I first visited in 2007, on assignment for Golf Digest, and I went back late the following year on assignment for The New Yorker. Getting to South Uist requires determination. In 2007, I flew from Inverness to Benbecula, which is one island to the north and is connected to South Uist by a half-mile-long causeway:
In the air, I looked down, through breaks in the clouds, on the fjord-like creases that rumple Scotland’s west coast and on the waters of the Minch, the stormy channel that separates the Outer Hebrides from the Scottish mainland. The only other passengers were the day’s newspapers and two guys accompanying a load of cash for ATMs in Stornoway, on the Isle of Lewis, where we stopped first. Here are the newspapers, in containers belted into the seats:
In 2008, I took a ferry from Oban, which is a two-and-a-half-hour drive from Glasgow. The ferry sails three or four times a week and makes a brief stop at Barra, another island. I actually could have flown to Barra, although the flight schedule depends on the tides, because Barra’s runway is a beach:
The South Uist ferry trip takes about six and a half hours in good weather. We passed the islands of Mull, Coll, Muck, Eigg, Rum, Sanday, Sundray, Vatersay, Hellisay, Gighay, and Stack, among others. We also passed this lighthouse, on a tiny island called Eilean Musdile. It’s just off the shore of a larger island, called Lismore, which has a population of 146. The lighthouse was built in 1833:
Until 1974, cars on the South Uist ferry had to be loaded and unloaded with a crane, like freight; nowadays, you drive on and drive off. The ferry docks in Lochboisdale, a few miles from Askernish:
The original course at Askernish was laid out in 1891 by Old Tom Morris. At some point, probably during the Second World War, most of Morris’s holes were abandoned, and until roughly a decade ago they were essentially forgotten. Since then, a plausible version of the old course has been restored, by a group that included Gordon Irvine, a Scottish golf-course consultant; Martin Ebert, an English golf architect and links-course specialist; Mike Keiser, the founder of Bandon Dunes; and Ralph Thompson, who used to be the manager of the island’s main agricultural supply store and now works full-time as the golf club’s chairman and principal promoter. Here are Irvine and Ebert, discussing the routing in 2008:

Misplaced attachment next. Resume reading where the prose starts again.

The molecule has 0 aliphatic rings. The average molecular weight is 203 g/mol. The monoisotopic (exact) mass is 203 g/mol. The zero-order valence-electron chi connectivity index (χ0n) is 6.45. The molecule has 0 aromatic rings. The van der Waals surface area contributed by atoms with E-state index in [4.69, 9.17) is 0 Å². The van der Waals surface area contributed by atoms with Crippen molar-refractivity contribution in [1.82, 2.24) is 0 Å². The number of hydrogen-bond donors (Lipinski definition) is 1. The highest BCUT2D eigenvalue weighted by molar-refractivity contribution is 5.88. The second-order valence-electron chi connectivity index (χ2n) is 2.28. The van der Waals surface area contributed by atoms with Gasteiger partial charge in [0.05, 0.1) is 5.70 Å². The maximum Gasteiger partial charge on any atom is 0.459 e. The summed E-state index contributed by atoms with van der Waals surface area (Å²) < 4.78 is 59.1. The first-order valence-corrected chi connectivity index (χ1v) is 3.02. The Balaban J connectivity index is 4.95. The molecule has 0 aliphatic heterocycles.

My New Yorker article about Askernish caught the attention David Currie, a reader and retired investment banker who lives on a small farm outside Toronto. (He’s front-row-center in the photo below.) He first visited Askernish in 2010, and has since joined the club and returned two more times—most recently in June, for the first annual gathering of its “life members.” (I’m one, too, but couldn’t make it.)
Currie also sent two photos of the course. Here’s the eighth hole:
And here’s the sixteenth, Old Tom’s Pulpit, which is one of my favorite holes anywhere:]
I had always known that my roots were in the west coast of Scotland. Although my paternal grandparents came from the Glasgow area, I was aware that the Currie DNA was scattered along the coastal shores north of Glasgow. (Apparently, my ancestors slept around.) Other than that, I had little family history to go by. In 2011, Ralph Thompson mentioned that a Robert Currie had traveled to South Uist from New York to meet with the local council about erecting a memorial cairn acknowledging the contribution of Clan Currie to the cultural development of the island. I was present at the dedication of the cairn, in 2012:
MacMhuirich was our original name centuries ago. And here’s a shot of my opportunistic wife, Liz, who never could resist a handsome man with his own whiskey bottle. Actually, the handsome man is Alasdair Macdonald, the owner of the croft where the cairn was erected:
The Life Members Challenge was a Stableford. Currie came in second, one point behind Eric Iverson, an associate of the architect Tom Doak (who also played).
If you visit South Uist, drive carefully. Most of the roads are single-lane, and you have to share them.